In the midst of the COVID-19 pandemic, the University of Rhode Island athletic department has established protocols to allow its student-athletes to practice and play in a safe and responsible manner.
Andy Llaguno, the associate athletic director for health and performance and the chair of the University of Rhode Island COVID-19 athletic action team, has been leading efforts to ensure these safety protocols.
According to Llaguno, the athletic department worked throughout the spring and summer to implement an extensive COVID-19 response plan. The plan, called the URI Athletics COVID-19 Action Plan, outlines the school’s guidelines to limit the spread of COVID-19 and safely return to athletic competition. The plan is based on evolving research and guidelines from the Center for Disease Control (CDC), NCAA, the Intercollegiate Council for Sports Medicine (ICSM), Rhode Island Department of Health (RIDOH), Atlantic 10, Colonial Athletic Association (CAA) and the university.
Following recommendations from the NCAA, Llaguno said the athletic department implemented a surveillance testing system that would separate all student-athletes and staff into two groups: an inner bubble and an outer bubble. The inner bubble includes student-athletes, coaches, managers, athletic trainers, strength coaches, sports information directors and academic advisors. The outer bubble includes sports administrators, equipment staff and other non-essential team personnel. The tests would be administered by athletic trainers with the help of URI Health Services.
Along with the general student population, all student-athletes living on campus were tested for COVID-19 upon their arrival to the university. According to Llaguno, only one student-athlete tested positive, but the individual has since recovered.
During the week of Sept. 14, over 600 COVID-19 tests were administered to all student-athletes, whether they live on-or off-campus, and to all other members of the inner and outer bubble. All tests came back negative. After initial testing, 25-50 percent of all inner-bubble members will be tested every two weeks starting this past Monday.
The athletic department is constantly adjusting this plan to accommodate for the growing trend of off-campus URI students testing positive for COVID-19. Llaguno said that the athletic department wants to add more student-athletes who live off-campus to the first round of surveillance testing.
If a student-athlete living on-campus tests positive, the current regulations by the committee say the person must isolate for 10 days, starting from the day they began to have symptoms or the date of their positive test if they are asymptomatic. Anyone that they have come in close contact with would also be required to quarantine for 14 days.
According to the protocols currently in place, the student-athlete wouldn’t be allowed to leave isolation until the following three requirements are met: 10 days have passed, 24 hours have passed with no fever without using fever reducing medication and symptoms have improved. URI Health Services would also be left to determine whether a student-athlete can end isolation. Should a student-athlete who lives off-campus test positive, the individual would be placed at a designated isolation area and anyone else living in the house must also quarantine for 14 days.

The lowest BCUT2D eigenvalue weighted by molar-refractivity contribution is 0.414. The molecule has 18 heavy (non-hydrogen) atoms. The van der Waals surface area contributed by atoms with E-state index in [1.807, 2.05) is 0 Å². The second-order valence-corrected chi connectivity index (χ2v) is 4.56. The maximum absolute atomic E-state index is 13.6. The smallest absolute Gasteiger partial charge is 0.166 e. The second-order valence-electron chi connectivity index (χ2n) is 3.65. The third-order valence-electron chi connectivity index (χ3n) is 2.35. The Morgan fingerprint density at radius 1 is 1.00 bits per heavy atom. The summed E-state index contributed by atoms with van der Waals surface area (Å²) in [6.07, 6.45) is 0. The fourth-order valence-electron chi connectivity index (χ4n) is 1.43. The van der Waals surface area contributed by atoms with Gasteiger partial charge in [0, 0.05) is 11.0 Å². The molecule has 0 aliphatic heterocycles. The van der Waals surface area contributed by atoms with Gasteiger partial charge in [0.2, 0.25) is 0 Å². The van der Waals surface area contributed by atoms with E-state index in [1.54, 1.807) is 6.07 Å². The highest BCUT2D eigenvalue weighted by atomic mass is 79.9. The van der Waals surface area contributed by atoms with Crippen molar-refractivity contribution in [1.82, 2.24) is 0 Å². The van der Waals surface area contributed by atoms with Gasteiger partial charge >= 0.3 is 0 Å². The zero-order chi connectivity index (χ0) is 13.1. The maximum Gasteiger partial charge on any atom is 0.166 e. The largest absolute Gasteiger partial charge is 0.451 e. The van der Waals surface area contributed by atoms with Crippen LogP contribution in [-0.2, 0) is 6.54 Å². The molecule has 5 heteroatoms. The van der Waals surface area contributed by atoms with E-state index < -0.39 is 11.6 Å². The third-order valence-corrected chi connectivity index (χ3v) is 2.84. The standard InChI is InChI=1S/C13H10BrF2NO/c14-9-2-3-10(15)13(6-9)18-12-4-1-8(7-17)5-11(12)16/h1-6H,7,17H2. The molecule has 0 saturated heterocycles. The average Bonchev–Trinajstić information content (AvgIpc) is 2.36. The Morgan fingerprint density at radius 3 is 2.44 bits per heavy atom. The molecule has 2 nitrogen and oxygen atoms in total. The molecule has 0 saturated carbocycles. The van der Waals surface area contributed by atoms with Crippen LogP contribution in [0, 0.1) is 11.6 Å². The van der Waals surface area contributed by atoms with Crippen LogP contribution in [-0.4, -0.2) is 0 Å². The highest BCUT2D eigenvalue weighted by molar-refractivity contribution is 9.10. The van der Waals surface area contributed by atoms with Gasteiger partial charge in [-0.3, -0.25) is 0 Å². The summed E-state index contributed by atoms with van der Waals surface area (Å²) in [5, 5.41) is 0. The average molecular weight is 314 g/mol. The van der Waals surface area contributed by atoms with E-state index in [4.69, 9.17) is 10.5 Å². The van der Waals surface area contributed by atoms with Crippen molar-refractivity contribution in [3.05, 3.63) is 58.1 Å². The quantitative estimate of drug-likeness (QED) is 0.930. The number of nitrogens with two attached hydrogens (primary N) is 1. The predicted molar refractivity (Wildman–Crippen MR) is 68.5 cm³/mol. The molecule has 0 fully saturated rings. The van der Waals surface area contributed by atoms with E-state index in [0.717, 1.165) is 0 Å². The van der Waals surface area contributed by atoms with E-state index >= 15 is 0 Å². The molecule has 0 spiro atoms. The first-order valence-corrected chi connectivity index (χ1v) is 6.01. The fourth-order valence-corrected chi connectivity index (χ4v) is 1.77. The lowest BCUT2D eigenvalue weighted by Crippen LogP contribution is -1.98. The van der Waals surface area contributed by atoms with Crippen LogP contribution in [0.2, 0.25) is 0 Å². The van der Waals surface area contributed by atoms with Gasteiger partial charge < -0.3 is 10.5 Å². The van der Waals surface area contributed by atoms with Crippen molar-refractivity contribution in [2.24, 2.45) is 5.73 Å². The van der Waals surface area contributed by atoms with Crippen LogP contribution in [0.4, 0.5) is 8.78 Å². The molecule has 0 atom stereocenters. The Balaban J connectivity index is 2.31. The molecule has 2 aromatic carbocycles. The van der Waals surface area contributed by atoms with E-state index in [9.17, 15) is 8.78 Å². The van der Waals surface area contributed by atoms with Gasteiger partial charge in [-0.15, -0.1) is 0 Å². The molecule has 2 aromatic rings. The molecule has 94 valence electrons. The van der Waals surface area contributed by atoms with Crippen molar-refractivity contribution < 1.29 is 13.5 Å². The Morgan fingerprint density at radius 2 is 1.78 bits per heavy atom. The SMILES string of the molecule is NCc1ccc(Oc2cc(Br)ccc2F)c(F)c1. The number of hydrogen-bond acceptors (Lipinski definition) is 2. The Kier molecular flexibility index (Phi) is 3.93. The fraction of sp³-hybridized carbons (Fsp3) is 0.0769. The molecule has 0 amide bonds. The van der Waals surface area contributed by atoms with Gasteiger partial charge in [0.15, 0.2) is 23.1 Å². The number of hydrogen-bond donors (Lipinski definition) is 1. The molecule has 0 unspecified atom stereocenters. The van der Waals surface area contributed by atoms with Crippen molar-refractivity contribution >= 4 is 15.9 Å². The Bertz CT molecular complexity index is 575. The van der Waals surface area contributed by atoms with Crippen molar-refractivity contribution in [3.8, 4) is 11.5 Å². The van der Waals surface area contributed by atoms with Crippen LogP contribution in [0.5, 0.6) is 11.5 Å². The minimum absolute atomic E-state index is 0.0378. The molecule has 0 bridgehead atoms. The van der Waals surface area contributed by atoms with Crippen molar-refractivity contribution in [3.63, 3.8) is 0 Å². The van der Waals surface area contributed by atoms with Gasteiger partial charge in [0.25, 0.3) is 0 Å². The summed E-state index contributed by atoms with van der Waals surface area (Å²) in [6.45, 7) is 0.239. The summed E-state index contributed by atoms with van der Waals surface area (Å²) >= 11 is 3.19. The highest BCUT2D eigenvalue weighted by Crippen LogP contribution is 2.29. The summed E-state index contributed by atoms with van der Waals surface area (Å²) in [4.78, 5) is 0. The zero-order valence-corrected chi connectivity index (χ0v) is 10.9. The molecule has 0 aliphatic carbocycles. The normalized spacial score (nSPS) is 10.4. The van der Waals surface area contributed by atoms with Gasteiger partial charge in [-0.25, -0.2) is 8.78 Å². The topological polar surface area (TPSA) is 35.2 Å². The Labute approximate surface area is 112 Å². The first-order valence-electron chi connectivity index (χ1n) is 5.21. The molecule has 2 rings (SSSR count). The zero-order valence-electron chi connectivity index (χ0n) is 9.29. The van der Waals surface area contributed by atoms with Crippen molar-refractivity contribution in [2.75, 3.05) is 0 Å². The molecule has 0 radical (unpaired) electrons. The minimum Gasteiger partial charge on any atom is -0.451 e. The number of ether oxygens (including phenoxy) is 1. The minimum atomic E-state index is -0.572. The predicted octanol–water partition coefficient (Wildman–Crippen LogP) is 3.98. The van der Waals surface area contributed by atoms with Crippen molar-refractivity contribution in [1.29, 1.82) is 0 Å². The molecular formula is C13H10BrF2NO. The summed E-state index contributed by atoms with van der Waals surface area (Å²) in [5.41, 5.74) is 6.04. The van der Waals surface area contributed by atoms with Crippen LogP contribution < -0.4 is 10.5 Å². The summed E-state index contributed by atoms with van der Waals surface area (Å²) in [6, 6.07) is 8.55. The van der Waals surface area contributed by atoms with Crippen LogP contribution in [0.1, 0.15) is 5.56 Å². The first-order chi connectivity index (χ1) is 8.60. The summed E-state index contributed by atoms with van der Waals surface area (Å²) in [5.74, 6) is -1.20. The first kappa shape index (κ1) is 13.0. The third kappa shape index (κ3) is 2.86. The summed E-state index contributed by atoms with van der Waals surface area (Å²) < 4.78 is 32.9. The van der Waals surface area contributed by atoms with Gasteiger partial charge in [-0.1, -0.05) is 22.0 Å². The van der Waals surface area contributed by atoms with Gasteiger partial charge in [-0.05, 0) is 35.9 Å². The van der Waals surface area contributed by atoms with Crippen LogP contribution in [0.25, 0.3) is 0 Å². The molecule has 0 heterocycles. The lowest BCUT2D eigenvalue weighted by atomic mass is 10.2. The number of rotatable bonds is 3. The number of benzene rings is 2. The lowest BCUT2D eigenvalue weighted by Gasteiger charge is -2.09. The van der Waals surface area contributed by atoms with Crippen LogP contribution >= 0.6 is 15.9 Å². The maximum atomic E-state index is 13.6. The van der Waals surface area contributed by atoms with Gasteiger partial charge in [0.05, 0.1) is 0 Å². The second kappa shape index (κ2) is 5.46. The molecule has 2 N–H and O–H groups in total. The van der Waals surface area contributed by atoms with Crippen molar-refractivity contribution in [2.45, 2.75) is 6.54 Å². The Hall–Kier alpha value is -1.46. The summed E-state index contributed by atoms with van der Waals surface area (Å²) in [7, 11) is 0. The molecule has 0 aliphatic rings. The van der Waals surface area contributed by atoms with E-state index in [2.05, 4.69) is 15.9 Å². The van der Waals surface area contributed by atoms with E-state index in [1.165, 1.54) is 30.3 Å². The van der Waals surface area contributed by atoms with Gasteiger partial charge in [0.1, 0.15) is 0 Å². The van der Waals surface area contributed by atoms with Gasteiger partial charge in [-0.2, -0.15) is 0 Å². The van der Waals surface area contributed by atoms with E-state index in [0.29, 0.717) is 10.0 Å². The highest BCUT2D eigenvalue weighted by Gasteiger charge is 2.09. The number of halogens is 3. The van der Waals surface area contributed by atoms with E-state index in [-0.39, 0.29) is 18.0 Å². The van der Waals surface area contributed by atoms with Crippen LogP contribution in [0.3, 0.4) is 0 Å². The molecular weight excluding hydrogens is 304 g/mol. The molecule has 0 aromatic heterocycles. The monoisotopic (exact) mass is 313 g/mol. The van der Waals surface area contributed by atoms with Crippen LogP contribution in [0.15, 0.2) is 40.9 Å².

“It’s inevitable that we are going to have positive tests, just like the University has,” Llaguno said. “We are planning for it, but we are hoping it doesn’t happen though.”
Teams returned to practice last week with new procedures. Instead of practicing as a team, student-athletes were required to practice in groups of five to maintain social distancing along with wearing masks during light aerobic activity. They also have to pass the University’s daily health assessment app everyday they go to campus. Llaguno hopes to increase the size of functional groups depending on this week’s round of test results.
“Every two weeks, if we are doing well, then we’ll increase the functional groups of five to maybe double [so] a whole team can practice,” he said.
The school is also prepared for the reality of any potential outbreaks among the athletic or university community. Llaguno said that among the reasons why athletic activities would be paused are for an inability to isolate new positive cases or quarantine high contact cases on campus and for an inability to perform symptomatic, surveillance, or pre-competition testing when warranted. He also said campus or community-wide testing rates that are believed to be unsafe, an inability to perform adequate contact tracing consistent with government requirements and local officials deeming hospital infrastructure would be unable to accomodate the surge in cases as reasons that could lead to a pause.
He reiterated the importance of abiding by the necessary precautions to ensure that the university community stays safe.
“The most important thing is the messaging that goes out to students,” said Llaguno. “They need to follow the rules because chances are they are going to be fine, but the majority of faculty on campus are 60 years old or over.”